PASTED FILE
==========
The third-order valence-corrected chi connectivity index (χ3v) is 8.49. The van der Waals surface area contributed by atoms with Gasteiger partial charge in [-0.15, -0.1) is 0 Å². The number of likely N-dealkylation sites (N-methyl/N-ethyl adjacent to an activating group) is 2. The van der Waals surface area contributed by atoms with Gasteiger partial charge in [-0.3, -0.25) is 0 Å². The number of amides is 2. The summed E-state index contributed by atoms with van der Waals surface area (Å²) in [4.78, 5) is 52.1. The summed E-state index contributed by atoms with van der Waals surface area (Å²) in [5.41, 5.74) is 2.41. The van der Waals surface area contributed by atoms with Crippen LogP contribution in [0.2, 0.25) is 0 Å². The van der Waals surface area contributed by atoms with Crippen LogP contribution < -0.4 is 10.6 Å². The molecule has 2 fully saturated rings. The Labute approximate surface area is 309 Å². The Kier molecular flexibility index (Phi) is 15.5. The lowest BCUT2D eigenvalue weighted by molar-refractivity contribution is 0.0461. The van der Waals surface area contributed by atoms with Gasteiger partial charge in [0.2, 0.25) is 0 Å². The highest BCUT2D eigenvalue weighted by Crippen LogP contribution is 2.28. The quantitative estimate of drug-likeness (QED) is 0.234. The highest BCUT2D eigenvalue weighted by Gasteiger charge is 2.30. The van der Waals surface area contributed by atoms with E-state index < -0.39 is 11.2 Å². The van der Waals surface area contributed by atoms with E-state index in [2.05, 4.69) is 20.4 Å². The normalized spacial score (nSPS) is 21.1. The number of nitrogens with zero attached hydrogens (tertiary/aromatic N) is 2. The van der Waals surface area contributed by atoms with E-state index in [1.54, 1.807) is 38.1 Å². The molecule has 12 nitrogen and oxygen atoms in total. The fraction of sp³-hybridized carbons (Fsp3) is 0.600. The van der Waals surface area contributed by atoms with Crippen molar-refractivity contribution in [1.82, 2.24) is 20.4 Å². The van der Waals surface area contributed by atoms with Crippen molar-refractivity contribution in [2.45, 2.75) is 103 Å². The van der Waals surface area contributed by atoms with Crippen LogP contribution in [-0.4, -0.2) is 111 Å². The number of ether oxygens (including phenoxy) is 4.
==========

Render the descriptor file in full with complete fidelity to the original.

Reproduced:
The third-order valence-corrected chi connectivity index (χ3v) is 8.49. The van der Waals surface area contributed by atoms with Gasteiger partial charge in [-0.15, -0.1) is 0 Å². The number of likely N-dealkylation sites (N-methyl/N-ethyl adjacent to an activating group) is 2. The van der Waals surface area contributed by atoms with Gasteiger partial charge in [-0.3, -0.25) is 0 Å². The number of amides is 2. The summed E-state index contributed by atoms with van der Waals surface area (Å²) in [4.78, 5) is 52.1. The summed E-state index contributed by atoms with van der Waals surface area (Å²) in [5.41, 5.74) is 2.41. The van der Waals surface area contributed by atoms with Crippen LogP contribution in [0.2, 0.25) is 0 Å². The van der Waals surface area contributed by atoms with Crippen LogP contribution < -0.4 is 10.6 Å². The molecule has 2 fully saturated rings. The Labute approximate surface area is 309 Å². The Kier molecular flexibility index (Phi) is 15.5. The lowest BCUT2D eigenvalue weighted by molar-refractivity contribution is 0.0461. The van der Waals surface area contributed by atoms with Gasteiger partial charge in [0.2, 0.25) is 0 Å². The highest BCUT2D eigenvalue weighted by Crippen LogP contribution is 2.28. The quantitative estimate of drug-likeness (QED) is 0.234. The highest BCUT2D eigenvalue weighted by Gasteiger charge is 2.30. The van der Waals surface area contributed by atoms with E-state index < -0.39 is 11.2 Å². The van der Waals surface area contributed by atoms with E-state index in [2.05, 4.69) is 20.4 Å². The normalized spacial score (nSPS) is 21.1. The number of nitrogens with zero attached hydrogens (tertiary/aromatic N) is 2. The van der Waals surface area contributed by atoms with E-state index in [1.54, 1.807) is 38.1 Å². The molecule has 12 nitrogen and oxygen atoms in total. The fraction of sp³-hybridized carbons (Fsp3) is 0.600. The van der Waals surface area contributed by atoms with Crippen molar-refractivity contribution in [1.82, 2.24) is 20.4 Å². The van der Waals surface area contributed by atoms with Crippen molar-refractivity contribution in [2.45, 2.75) is 103 Å². The van der Waals surface area contributed by atoms with Crippen LogP contribution in [-0.4, -0.2) is 111 Å². The number of ether oxygens (including phenoxy) is 4.